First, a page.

"You can slow the fuck down, hot shot," growled the woman on the other end of the line. "Bring it back to forty klicks."

"Limit's fifty, ain't it?" Maccabee glared at Ming. She shrugged; that was her way.

"You ever want to make landfall here again?" The controller did not wait for an answer. "Slow it down, now."

"Roger, control," replied Ming with an audible sigh. Thankfully, the controller cut the connection herself before the whole thing could go any further. Ming pulled the shuttle's speed back to forty-one kps.

"She said forty," Maccabee pointed out.

"She was just making a point," replied Ming. "They won't bother us again."

"You wanna make a bet on that?" asked Simon. "That woman sounded pretty damned mad at the world, honey." He laughed. "I'd like to see your little ass in a cell, Ming."

"Yeah, well, there's lots of things we'd all like to do. Get used to disappointment."

Maccabee ignored the byplay. He'd long since grown tired of it, and had found that the easiest solution was to ignore it altogether. On Hornet it was a little bit easier, with more space for time on his own, especially since he had his own cabin on board, but in situations like this, he liked to think of other things, like just what he was planning to do once he was back on board. On second thought, maybe it would be better to listen to Simon and Ming after all.

"Yeah, but I can have any woman, Ming," Simon was saying with a broad smile. "Just pick one. Go on."

"Fine," said the pilot with a small grin of her own. "Me."

Simon's face fell for a moment, but then the smile returned, only it was a lot nastier. "You're on. By the end of the week."

Ming actually took her eyes off of all the controls to turn around in her chair and fix Simon with a steady glare. "You know you're going to lose."

"Yeah, well, I get bored."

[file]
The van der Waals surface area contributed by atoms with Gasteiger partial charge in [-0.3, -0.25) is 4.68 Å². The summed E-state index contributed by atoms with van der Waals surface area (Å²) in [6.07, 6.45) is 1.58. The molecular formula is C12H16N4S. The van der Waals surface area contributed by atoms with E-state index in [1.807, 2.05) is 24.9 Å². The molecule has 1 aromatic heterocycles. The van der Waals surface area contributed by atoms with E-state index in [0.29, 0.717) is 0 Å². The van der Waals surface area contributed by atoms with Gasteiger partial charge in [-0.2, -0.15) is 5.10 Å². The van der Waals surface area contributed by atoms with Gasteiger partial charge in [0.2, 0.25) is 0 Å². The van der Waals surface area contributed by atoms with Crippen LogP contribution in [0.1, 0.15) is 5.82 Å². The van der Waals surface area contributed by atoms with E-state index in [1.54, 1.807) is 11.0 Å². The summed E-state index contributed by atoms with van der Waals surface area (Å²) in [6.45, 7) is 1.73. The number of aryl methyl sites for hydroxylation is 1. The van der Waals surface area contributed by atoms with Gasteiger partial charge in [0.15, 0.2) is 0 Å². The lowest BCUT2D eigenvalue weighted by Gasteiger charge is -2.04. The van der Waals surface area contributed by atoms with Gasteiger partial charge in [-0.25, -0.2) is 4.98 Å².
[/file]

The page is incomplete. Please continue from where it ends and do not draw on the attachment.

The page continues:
"Fine, you're on." She turned back to the controls, shaking her head. "You're a crazy bastard, Simon."

"See, you're falling for me already!"

"Enough!" said Maccabee, though he turned and smiled over his shoulder at the other two. "Ming, ETA?"

"Five minutes, give or take a few seconds." She wheeled around another lumbering freighter, again passing far closer than necessary given the vast open spaces between ships. The captain of the freighter flashed his com channel at the shuttle, but Ming ignored it--a breach of protocol, but not technically against navigational rules.

"Good," said Maccabee.

Maccabee turned and watched out the front canopy as the shuttle came onto its final approach. One of the ships in the distance was circled in blue; it was the only such designation in the system, and indicated Hornet. She grew slowly in the visible spectrum, a tapered cylinder of gunmetal grey that bristled with various attachments and equipment. The two ends were a flat planes, and various sensors and weapons clusters sheltered in the slightly concave bow. A twin row of ports down the ship's flank hid her main weapons, while a raised, ridge-like structure that ran along nearly her whole dorsal length concealed more weapons, opening up firing arcs that ships were not normally designed for.

Someone who didn't know her would have classified Hornet as a fast, armed merchantman, and her basic hull design was, if not common, certainly not unique. Anyone with a basic knowledge of ship construction would have immediately noted the increased weapons load in the broadsides, as well as the heavier and more versatile sensor suites, not to mention the rather obvious point defense laser emplacements. Luckily, that same anyone would not have been able to see past the weapons bays' hatches; inside lurked high-caliber particle cannons, and--in each broadside--three medium gamma-lasers. The dorsal spine carried still heavier g-lasers, as well as electronic countermeasure systems that were highly illegal and quite effective.